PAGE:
Europe may look to centralise nuclear safety

Nuclear safety regulators are seeking to further increase power plant safety margins following Fukushima, according to a senior European Union (EU) regulator.

Its led to speculation that legislation may be drawn up to provide centralised EU nuclear regulation and enforcement.

It had been felt previously that margins could be cut to boost plant efficiency, said Andrej Stritar, chair of the European Nuclear Safety Regulators Group, at a European Nuclear Forum meeting organised by Marketforce & ASI. "There is a change of philosophy," he told Utility Week.

He said that it was unclear if the voluntary stress tests of plants after Fukushima would lead to legislation for centralised EU nuclear regulation and enforcement. Few governments are likely to want to cede their nuclear safety sovereignty, said Mr Stritar.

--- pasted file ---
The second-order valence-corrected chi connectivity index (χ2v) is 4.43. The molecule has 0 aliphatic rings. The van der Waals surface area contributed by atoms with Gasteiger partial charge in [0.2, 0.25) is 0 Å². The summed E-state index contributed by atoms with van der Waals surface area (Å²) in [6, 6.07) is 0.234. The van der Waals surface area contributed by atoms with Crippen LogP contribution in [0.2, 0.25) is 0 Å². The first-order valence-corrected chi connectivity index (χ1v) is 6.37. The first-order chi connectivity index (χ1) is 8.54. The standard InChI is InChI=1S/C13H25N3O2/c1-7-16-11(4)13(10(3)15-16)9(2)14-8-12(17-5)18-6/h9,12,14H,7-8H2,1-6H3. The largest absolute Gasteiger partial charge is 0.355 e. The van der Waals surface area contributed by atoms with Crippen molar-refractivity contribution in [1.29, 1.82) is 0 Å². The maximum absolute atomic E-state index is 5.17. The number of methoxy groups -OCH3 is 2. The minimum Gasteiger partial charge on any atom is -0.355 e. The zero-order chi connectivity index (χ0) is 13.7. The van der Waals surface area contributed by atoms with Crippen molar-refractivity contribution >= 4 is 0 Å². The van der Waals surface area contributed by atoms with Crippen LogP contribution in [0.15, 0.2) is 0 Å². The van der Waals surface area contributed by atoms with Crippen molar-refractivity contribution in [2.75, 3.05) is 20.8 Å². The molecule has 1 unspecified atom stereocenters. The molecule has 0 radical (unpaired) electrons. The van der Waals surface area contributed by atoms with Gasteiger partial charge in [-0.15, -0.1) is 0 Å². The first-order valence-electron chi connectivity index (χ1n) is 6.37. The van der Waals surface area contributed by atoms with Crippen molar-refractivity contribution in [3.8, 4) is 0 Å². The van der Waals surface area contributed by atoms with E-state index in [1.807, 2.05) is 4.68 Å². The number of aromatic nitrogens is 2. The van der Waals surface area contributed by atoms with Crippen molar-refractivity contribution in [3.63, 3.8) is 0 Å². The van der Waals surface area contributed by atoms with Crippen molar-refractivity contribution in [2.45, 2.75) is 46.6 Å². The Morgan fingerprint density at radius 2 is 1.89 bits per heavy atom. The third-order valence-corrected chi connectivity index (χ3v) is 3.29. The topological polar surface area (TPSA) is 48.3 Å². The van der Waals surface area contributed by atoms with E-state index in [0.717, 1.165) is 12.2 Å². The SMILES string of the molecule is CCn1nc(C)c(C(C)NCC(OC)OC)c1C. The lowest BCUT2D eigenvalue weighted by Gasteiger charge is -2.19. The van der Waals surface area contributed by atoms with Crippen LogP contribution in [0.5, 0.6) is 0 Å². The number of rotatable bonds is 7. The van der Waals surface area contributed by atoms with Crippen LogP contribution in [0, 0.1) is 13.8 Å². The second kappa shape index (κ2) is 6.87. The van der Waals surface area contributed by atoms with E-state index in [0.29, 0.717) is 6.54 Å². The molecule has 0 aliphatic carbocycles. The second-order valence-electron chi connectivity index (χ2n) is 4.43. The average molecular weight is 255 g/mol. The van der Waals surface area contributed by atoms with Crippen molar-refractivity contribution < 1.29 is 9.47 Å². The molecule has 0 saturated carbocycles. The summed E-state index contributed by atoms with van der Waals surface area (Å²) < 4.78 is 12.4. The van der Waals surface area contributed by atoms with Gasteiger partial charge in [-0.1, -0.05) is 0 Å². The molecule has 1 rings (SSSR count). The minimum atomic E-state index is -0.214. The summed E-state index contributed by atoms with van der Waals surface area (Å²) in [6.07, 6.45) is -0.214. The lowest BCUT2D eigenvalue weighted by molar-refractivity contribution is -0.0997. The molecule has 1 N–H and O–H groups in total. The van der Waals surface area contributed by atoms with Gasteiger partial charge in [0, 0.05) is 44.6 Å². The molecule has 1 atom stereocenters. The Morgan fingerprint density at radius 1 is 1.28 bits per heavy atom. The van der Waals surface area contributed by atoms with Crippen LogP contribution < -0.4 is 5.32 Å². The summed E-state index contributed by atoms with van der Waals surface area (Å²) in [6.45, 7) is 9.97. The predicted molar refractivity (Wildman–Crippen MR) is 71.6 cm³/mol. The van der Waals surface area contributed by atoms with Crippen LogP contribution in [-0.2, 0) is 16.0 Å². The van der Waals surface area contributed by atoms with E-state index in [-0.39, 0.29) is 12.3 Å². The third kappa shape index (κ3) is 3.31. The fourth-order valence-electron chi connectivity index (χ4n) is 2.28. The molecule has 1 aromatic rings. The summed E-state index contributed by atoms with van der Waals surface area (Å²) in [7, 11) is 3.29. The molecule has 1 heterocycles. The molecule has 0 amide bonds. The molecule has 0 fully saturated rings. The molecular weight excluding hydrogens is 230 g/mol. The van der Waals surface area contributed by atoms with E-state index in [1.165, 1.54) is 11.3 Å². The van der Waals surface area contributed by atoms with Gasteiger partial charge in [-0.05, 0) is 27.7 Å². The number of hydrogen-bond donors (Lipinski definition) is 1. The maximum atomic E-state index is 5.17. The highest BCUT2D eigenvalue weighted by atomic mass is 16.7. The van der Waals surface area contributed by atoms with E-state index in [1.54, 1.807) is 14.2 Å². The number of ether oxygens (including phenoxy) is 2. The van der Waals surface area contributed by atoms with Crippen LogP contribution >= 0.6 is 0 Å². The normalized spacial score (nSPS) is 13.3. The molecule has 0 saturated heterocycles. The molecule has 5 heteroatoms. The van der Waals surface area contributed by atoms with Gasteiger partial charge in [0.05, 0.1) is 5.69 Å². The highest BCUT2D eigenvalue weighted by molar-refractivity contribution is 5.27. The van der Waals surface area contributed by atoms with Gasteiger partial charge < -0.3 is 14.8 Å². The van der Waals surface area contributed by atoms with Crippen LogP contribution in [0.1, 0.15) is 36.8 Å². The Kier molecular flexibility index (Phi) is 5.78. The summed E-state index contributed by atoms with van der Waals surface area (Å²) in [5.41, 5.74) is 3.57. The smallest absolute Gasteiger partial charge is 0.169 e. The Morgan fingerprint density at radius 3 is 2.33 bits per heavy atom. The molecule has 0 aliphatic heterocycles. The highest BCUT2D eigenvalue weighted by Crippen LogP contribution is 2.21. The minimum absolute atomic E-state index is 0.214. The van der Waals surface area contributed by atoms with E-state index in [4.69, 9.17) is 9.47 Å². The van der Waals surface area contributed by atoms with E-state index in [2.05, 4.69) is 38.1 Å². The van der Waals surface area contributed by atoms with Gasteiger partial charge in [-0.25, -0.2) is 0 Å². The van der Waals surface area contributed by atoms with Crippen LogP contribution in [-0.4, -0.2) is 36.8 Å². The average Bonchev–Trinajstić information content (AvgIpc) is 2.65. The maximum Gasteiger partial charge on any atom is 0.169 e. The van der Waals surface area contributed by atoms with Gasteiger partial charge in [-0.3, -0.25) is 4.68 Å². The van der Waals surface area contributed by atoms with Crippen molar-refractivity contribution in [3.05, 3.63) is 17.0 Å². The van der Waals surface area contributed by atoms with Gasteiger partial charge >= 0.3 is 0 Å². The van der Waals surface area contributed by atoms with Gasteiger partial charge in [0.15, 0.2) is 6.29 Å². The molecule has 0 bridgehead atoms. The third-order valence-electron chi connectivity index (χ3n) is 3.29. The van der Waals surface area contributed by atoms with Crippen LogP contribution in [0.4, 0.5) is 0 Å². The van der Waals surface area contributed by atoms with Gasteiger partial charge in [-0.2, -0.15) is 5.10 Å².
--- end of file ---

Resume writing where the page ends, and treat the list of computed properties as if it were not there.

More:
"We might get legally binding pieces of legislation that might be mean more than just basic principles," but it would take a long time, he said.

Other possibilities included harmonised licensing of plants and activities, harmonised emergency arrangements and national regulators with more power and responsibilities.

Stritar praised bottom-up changes to plants: "This is the way to improve; better than pressure from the top."

Stress tests reports are now being peer reviewed and the European Commission will present conclusions in June.

"There is some degree of scepticism about some of the reports," said Philip Lowe, director general of the commission's energy directorate. The varied length of the reports seemed to reflect the capacity of regulators and the rigour of risk assessment, he said.

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